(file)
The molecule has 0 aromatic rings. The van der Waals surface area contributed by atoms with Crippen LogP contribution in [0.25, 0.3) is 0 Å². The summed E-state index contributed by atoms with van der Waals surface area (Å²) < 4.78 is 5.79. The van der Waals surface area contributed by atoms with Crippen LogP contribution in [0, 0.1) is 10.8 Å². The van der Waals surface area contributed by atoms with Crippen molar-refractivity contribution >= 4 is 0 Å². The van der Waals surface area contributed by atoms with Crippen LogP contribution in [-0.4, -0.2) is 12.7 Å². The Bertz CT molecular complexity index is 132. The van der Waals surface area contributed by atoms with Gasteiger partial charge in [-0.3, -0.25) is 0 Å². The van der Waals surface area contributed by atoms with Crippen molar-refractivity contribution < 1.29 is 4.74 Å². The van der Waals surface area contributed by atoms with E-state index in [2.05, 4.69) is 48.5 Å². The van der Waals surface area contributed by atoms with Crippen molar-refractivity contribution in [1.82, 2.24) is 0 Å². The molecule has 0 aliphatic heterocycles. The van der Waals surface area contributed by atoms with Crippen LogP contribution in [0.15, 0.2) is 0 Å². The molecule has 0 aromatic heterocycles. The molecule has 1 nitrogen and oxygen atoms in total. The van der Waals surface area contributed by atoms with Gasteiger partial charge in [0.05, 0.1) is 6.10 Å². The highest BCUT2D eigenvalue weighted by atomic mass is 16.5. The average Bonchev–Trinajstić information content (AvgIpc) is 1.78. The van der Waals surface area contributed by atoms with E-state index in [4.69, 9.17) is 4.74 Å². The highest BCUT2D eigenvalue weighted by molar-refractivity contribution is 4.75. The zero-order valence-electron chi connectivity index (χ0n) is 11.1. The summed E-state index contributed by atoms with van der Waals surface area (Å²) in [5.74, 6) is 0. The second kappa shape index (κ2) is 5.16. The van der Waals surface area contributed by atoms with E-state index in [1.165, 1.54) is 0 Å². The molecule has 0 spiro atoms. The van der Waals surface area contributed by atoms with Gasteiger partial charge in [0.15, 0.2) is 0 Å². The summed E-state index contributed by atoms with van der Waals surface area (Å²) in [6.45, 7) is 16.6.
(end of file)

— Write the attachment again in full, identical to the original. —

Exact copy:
The molecule has 0 aromatic rings. The van der Waals surface area contributed by atoms with Crippen LogP contribution in [0.25, 0.3) is 0 Å². The summed E-state index contributed by atoms with van der Waals surface area (Å²) < 4.78 is 5.79. The van der Waals surface area contributed by atoms with Crippen LogP contribution in [0, 0.1) is 10.8 Å². The van der Waals surface area contributed by atoms with Crippen molar-refractivity contribution >= 4 is 0 Å². The van der Waals surface area contributed by atoms with Crippen LogP contribution in [-0.4, -0.2) is 12.7 Å². The Bertz CT molecular complexity index is 132. The van der Waals surface area contributed by atoms with Gasteiger partial charge in [-0.3, -0.25) is 0 Å². The van der Waals surface area contributed by atoms with Crippen molar-refractivity contribution < 1.29 is 4.74 Å². The van der Waals surface area contributed by atoms with E-state index in [2.05, 4.69) is 48.5 Å². The van der Waals surface area contributed by atoms with Crippen molar-refractivity contribution in [1.82, 2.24) is 0 Å². The molecule has 0 aliphatic heterocycles. The van der Waals surface area contributed by atoms with Crippen LogP contribution in [0.15, 0.2) is 0 Å². The molecule has 0 aromatic heterocycles. The molecule has 1 nitrogen and oxygen atoms in total. The van der Waals surface area contributed by atoms with Gasteiger partial charge in [0.05, 0.1) is 6.10 Å². The highest BCUT2D eigenvalue weighted by atomic mass is 16.5. The average Bonchev–Trinajstić information content (AvgIpc) is 1.78. The van der Waals surface area contributed by atoms with E-state index in [4.69, 9.17) is 4.74 Å². The highest BCUT2D eigenvalue weighted by molar-refractivity contribution is 4.75. The zero-order valence-electron chi connectivity index (χ0n) is 11.1. The summed E-state index contributed by atoms with van der Waals surface area (Å²) in [5.74, 6) is 0. The second kappa shape index (κ2) is 5.16. The van der Waals surface area contributed by atoms with E-state index in [1.165, 1.54) is 0 Å². The molecule has 0 spiro atoms. The van der Waals surface area contributed by atoms with Gasteiger partial charge in [0.15, 0.2) is 0 Å². The summed E-state index contributed by atoms with van der Waals surface area (Å²) in [6.45, 7) is 16.6.